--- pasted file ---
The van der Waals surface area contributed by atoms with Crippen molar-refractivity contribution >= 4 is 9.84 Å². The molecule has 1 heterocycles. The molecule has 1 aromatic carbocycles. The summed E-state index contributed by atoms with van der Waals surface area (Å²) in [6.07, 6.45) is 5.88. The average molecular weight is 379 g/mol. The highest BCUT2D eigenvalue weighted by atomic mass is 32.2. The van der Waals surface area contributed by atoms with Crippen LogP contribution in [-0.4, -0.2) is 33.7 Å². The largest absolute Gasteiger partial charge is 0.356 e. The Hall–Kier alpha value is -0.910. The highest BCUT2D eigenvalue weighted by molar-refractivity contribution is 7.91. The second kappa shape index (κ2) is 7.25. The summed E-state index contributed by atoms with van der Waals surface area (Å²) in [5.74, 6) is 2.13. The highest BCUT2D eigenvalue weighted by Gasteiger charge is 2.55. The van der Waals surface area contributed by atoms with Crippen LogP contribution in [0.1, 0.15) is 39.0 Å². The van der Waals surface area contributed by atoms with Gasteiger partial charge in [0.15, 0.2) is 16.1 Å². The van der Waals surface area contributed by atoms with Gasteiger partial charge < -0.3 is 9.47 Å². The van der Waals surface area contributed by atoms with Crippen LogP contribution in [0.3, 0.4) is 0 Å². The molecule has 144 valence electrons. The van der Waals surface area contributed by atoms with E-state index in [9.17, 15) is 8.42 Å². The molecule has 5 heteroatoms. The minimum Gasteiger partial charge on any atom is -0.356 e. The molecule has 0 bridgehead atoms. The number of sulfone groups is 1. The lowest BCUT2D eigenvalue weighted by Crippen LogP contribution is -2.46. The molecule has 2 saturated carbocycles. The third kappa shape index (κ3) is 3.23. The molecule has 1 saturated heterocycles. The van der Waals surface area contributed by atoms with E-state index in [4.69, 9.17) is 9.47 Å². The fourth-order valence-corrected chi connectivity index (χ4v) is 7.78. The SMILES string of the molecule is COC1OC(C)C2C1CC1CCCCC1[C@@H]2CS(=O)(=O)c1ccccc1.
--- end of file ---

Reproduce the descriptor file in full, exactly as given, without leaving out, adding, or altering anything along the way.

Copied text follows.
The van der Waals surface area contributed by atoms with Crippen molar-refractivity contribution >= 4 is 9.84 Å². The molecule has 1 heterocycles. The molecule has 1 aromatic carbocycles. The summed E-state index contributed by atoms with van der Waals surface area (Å²) in [6.07, 6.45) is 5.88. The average molecular weight is 379 g/mol. The highest BCUT2D eigenvalue weighted by atomic mass is 32.2. The van der Waals surface area contributed by atoms with Crippen LogP contribution in [-0.4, -0.2) is 33.7 Å². The largest absolute Gasteiger partial charge is 0.356 e. The Hall–Kier alpha value is -0.910. The highest BCUT2D eigenvalue weighted by molar-refractivity contribution is 7.91. The second kappa shape index (κ2) is 7.25. The summed E-state index contributed by atoms with van der Waals surface area (Å²) in [5.74, 6) is 2.13. The highest BCUT2D eigenvalue weighted by Gasteiger charge is 2.55. The van der Waals surface area contributed by atoms with Crippen LogP contribution in [0.1, 0.15) is 39.0 Å². The van der Waals surface area contributed by atoms with Gasteiger partial charge in [0.15, 0.2) is 16.1 Å². The van der Waals surface area contributed by atoms with Gasteiger partial charge < -0.3 is 9.47 Å². The van der Waals surface area contributed by atoms with Crippen LogP contribution in [0.3, 0.4) is 0 Å². The molecule has 144 valence electrons. The van der Waals surface area contributed by atoms with E-state index in [9.17, 15) is 8.42 Å². The molecule has 5 heteroatoms. The minimum Gasteiger partial charge on any atom is -0.356 e. The molecule has 0 bridgehead atoms. The number of sulfone groups is 1. The lowest BCUT2D eigenvalue weighted by Crippen LogP contribution is -2.46. The molecule has 2 saturated carbocycles. The third kappa shape index (κ3) is 3.23. The molecule has 1 saturated heterocycles. The van der Waals surface area contributed by atoms with E-state index in [4.69, 9.17) is 9.47 Å². The fourth-order valence-corrected chi connectivity index (χ4v) is 7.78. The SMILES string of the molecule is COC1OC(C)C2C1CC1CCCCC1[C@@H]2CS(=O)(=O)c1ccccc1.